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Burning forests in Southeast Asia increases mortality rates in the region

Fire burning in oil palm plantation in Malaysian Borneo. Photo by: Rhett A. Butler.
Fire burning in oil palm plantation in Malaysian Borneo. Photo by: Rhett A. Butler.

Clearing forests and other vegetation with fire in Southeast Asia can kill, according to a new study in Nature Climate Change. The research found that fire-induced air pollution, including fine particulates and a rise in ozone, could be linked to thousands of deaths during El Nino years when dry conditions worsen human-set fires. The pollution was found to be worst over Malaysia and Indonesia, the latter where the vast majority of the fires are set.

“Landowners ignite fires to clear land and manage agricultural areas and, although typically too wet to combust, deforestation and degradation have enhanced the susceptibility of peatland forests (with carbon-rich peat deposits) to human-ignited fire during droughts,” the scientists write.

Peatlands in Indonesia have long been a target of environmentalists, since their destruction releases significant amounts of carbon. But the new research highlights that peatland burning also poses a health risk to millions.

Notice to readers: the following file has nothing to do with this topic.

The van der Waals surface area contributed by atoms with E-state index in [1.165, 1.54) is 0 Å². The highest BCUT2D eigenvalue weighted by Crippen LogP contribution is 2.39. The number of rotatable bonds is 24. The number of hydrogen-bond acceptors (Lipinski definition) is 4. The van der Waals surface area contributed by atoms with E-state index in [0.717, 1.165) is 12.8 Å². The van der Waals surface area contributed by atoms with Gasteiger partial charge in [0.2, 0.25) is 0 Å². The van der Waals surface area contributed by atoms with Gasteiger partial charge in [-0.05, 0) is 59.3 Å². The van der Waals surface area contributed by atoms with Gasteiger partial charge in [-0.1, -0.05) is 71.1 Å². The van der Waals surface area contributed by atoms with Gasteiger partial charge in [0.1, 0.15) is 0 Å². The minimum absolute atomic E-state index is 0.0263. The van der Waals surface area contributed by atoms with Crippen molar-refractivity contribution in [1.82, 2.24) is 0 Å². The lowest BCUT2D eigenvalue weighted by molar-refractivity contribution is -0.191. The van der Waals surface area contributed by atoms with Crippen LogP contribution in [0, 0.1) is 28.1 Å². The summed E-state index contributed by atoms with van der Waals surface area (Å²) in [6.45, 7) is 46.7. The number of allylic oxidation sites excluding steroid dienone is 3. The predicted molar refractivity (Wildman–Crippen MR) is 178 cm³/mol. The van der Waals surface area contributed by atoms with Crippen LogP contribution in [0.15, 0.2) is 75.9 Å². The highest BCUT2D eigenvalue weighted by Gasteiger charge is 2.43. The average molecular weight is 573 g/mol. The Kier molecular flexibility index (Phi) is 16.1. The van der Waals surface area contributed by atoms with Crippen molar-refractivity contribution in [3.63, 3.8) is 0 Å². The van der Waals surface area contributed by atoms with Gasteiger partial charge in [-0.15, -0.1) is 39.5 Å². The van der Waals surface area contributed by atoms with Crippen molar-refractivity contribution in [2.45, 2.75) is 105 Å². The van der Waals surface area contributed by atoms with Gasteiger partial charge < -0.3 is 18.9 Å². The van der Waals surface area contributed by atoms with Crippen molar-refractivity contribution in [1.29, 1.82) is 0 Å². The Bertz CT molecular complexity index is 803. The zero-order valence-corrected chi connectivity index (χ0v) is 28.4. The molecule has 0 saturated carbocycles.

Utilizing satellite imagery from 1997 and 2006, researchers compared land-clearing fires with pollutants in the atmosphere. They found that during strong El Nino years, such as 1997, burning forests and peatlands pushed air quality levels 300 percent past World Health Organization (WHO) limits for about 200 days of the year. The researchers estimated that this could result in the deaths of some 15,000 people. However, even this number, the scientists admit is conservative, especially since they were not able to incorporate the impacts of the pollution on infants and children in the study. In fact during El Nino years, the researchers found that anywhere between 5.4 million to 60 million people were exposed to particulate matter and ozone above WHO recommendations.

Particulate matter and higher ozone ground levels places additional strain on the hearts and lungs, posing particular risk to the elderly and vulnerable.

“Although previous work in Borneo has emphasized the value of avoided deforestation in terms of carbon emissions, it is also important to account for health,” the scientists write. “By demonstrating the direct link between climate variability and health impacts from fire emissions throughout southeast Asia, we offer additional support for policies that use regional climate forecasts to restrict burning during high fire-risk seasons.”

CITATION: Miriam E. Marlier, Ruth S. DeFries, Apostolos Voulgarakis, Patrick L. Kinney, James T. Randerson, Drew T. Shindell, Yang Chen and Greg Faluvegi. El Niño and health risks from landscape fire emissions in southeast Asia. Nature Climate Change. 2012. doi:10.1038/nclimate1658

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